Barring another epic spike in crude oil prices, the early 2022 run-up of CVX stock may not repeat itself. However, that’s not to say you can’t buy now, and still see solid returns over a long timeframe. This energy giant is smartly putting its earnings to work, doubling its stock buyback plan from $5 billion to $10 billion per year.
Add it its dividend (forward yield of 3.53%), and return of capital alone could provide you with solid, steady returns. That’s not all. Cutting capital spending to lock in cash flow growth, it’s also made a big acquisition in the renewable fuels space. These moves could also pay off for Chevron investors.
Energy Stocks to Buy: Enbridge (ENB)
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If you’re looking for “safe and steady” energy stocks to buy, midstream (oil and gas pipeline) plays may be an area to focus on. One in particular you may want to consider is Enbridge (NYSE:ENB).
As my InvestorPlace colleague Ian Bezek discussed back in March, midstream names like Enbridge own what are considered “toll road” assets. No matter the price of oil and gas, these companies get paid the same amount. This stability is what enables this Canada-based pipeline owner to produce steady earnings, and more importantly, steady dividends.
At today’s prices, ENB stock has a forward yield of 6.28%. If consistent portfolio income is more your speed, as opposed to something heavily exposed to a potential further rise in energy prices, you may want to consider this stock. Especially since it’s cooled off in price since April, after surging during the first few months of 2022.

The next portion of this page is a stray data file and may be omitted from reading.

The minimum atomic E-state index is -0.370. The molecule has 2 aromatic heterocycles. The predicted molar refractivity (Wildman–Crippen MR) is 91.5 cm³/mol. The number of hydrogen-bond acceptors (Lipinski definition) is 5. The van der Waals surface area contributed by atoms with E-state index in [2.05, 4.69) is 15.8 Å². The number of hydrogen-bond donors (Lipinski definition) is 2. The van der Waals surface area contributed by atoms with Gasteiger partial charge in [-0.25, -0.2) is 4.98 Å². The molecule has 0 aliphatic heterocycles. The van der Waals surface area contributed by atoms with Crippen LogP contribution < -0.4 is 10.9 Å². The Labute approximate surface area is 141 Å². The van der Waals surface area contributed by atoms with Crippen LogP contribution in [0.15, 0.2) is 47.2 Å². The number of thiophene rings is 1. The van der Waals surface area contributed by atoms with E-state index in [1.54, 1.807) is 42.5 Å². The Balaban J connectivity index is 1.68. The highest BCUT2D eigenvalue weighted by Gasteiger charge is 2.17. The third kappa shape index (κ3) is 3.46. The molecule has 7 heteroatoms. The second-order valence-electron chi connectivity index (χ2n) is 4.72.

Kinder Morgan (KMI)
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Alongside Enbridge, Kinder Morgan (NYSE:KMI) is another midstream energy stock to consider. A diversified owner/operator of pipeline assets, it too offers investors steady earnings, and a high forward-dividend yield (5.99%).
Furthermore, there’s been an increase in the KMI stock cash dividend five years in a row. Average annual dividend growth over the past five years has been 16.81%. Besides providing consistent income to its investors, the company is also working on ways to increase its profitability.
For example, note its pursuit of compression expansion opportunities on both the Permian Highway and Gulf Coast Express pipelines. Compression expansion will enable capacity of its existing assets. Like Enbridge shares, Kinder Morgan shares have experienced low double-digit price appreciation. This may pale in comparison to the high gains seen with other types of oil and gas investments. Again though, if you prefer to invest conservatively, KMI is another great opportunity.
Energy Stocks to Buy: Marathon Oil (MRO)
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As an E&P pure play, Marathon Oil (NYSE:MRO) experiences more wild swings than, say, its former corporate parent, refining giant Marathon Petroleum (NYSE:MPC). Yet while it can make big moves higher (or lower), depending on crude oil prices, if you’re bullish that oil will stay high in the years ahead?